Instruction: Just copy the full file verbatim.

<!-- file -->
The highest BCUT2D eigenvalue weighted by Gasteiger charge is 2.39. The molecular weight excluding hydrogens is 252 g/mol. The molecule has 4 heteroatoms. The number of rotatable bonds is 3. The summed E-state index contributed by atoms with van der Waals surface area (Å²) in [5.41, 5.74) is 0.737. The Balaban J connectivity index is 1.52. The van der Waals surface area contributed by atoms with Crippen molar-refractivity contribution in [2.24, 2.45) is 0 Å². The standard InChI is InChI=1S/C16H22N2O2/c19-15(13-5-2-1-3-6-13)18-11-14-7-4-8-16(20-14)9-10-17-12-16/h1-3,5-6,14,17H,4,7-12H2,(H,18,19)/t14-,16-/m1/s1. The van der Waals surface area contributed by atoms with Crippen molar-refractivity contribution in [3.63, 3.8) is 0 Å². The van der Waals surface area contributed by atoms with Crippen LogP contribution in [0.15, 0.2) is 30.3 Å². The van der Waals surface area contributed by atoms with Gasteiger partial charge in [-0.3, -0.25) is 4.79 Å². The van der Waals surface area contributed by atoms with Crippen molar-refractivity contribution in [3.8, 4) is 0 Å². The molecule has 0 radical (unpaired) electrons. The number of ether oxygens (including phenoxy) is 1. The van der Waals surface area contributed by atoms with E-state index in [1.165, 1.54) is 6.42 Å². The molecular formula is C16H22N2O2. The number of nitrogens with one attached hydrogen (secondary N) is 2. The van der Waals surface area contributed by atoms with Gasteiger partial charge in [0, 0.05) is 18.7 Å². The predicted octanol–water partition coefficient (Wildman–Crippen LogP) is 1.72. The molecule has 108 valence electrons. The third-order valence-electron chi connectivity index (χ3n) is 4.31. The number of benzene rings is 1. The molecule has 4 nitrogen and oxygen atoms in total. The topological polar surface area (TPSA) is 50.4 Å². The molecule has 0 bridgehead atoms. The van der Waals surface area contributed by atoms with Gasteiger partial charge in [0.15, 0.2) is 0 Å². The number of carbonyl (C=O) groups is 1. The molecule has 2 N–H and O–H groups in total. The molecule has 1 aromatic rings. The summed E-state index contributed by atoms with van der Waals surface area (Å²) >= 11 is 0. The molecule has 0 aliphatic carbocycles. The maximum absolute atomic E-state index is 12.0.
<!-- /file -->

The highest BCUT2D eigenvalue weighted by Gasteiger charge is 2.39. The molecular weight excluding hydrogens is 252 g/mol. The molecule has 4 heteroatoms. The number of rotatable bonds is 3. The summed E-state index contributed by atoms with van der Waals surface area (Å²) in [5.41, 5.74) is 0.737. The Balaban J connectivity index is 1.52. The van der Waals surface area contributed by atoms with Crippen molar-refractivity contribution in [2.24, 2.45) is 0 Å². The standard InChI is InChI=1S/C16H22N2O2/c19-15(13-5-2-1-3-6-13)18-11-14-7-4-8-16(20-14)9-10-17-12-16/h1-3,5-6,14,17H,4,7-12H2,(H,18,19)/t14-,16-/m1/s1. The van der Waals surface area contributed by atoms with Crippen molar-refractivity contribution in [3.63, 3.8) is 0 Å². The van der Waals surface area contributed by atoms with Crippen LogP contribution in [0.15, 0.2) is 30.3 Å². The van der Waals surface area contributed by atoms with Gasteiger partial charge in [-0.3, -0.25) is 4.79 Å². The van der Waals surface area contributed by atoms with Crippen molar-refractivity contribution in [3.8, 4) is 0 Å². The molecule has 0 radical (unpaired) electrons. The number of ether oxygens (including phenoxy) is 1. The van der Waals surface area contributed by atoms with E-state index in [1.165, 1.54) is 6.42 Å². The molecular formula is C16H22N2O2. The number of nitrogens with one attached hydrogen (secondary N) is 2. The van der Waals surface area contributed by atoms with Gasteiger partial charge in [0, 0.05) is 18.7 Å². The predicted octanol–water partition coefficient (Wildman–Crippen LogP) is 1.72. The molecule has 108 valence electrons. The third-order valence-electron chi connectivity index (χ3n) is 4.31. The number of benzene rings is 1. The molecule has 4 nitrogen and oxygen atoms in total. The topological polar surface area (TPSA) is 50.4 Å². The molecule has 0 bridgehead atoms. The van der Waals surface area contributed by atoms with Gasteiger partial charge in [0.15, 0.2) is 0 Å². The number of carbonyl (C=O) groups is 1. The molecule has 2 N–H and O–H groups in total. The molecule has 1 aromatic rings. The summed E-state index contributed by atoms with van der Waals surface area (Å²) >= 11 is 0. The molecule has 0 aliphatic carbocycles. The maximum absolute atomic E-state index is 12.0.